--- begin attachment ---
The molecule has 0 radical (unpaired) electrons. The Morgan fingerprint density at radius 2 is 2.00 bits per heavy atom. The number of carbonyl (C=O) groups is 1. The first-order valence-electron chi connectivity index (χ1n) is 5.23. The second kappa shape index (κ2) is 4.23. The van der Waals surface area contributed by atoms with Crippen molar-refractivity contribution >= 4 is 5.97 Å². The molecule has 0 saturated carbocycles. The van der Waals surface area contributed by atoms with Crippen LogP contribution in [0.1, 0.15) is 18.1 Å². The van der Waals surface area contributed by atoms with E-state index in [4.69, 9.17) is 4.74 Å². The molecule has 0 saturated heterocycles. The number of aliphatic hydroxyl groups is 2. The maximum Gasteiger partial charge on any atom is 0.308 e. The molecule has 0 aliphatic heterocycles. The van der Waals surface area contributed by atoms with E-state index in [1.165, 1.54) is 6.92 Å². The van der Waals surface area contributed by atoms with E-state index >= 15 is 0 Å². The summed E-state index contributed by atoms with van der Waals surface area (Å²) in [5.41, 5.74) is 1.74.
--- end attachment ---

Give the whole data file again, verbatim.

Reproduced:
The molecule has 0 radical (unpaired) electrons. The Morgan fingerprint density at radius 2 is 2.00 bits per heavy atom. The number of carbonyl (C=O) groups is 1. The first-order valence-electron chi connectivity index (χ1n) is 5.23. The second kappa shape index (κ2) is 4.23. The van der Waals surface area contributed by atoms with Crippen molar-refractivity contribution >= 4 is 5.97 Å². The molecule has 0 saturated carbocycles. The van der Waals surface area contributed by atoms with Crippen LogP contribution in [0.1, 0.15) is 18.1 Å². The van der Waals surface area contributed by atoms with E-state index in [4.69, 9.17) is 4.74 Å². The molecule has 0 saturated heterocycles. The number of aliphatic hydroxyl groups is 2. The maximum Gasteiger partial charge on any atom is 0.308 e. The molecule has 0 aliphatic heterocycles. The van der Waals surface area contributed by atoms with E-state index in [1.165, 1.54) is 6.92 Å². The van der Waals surface area contributed by atoms with E-state index >= 15 is 0 Å². The summed E-state index contributed by atoms with van der Waals surface area (Å²) in [5.41, 5.74) is 1.74.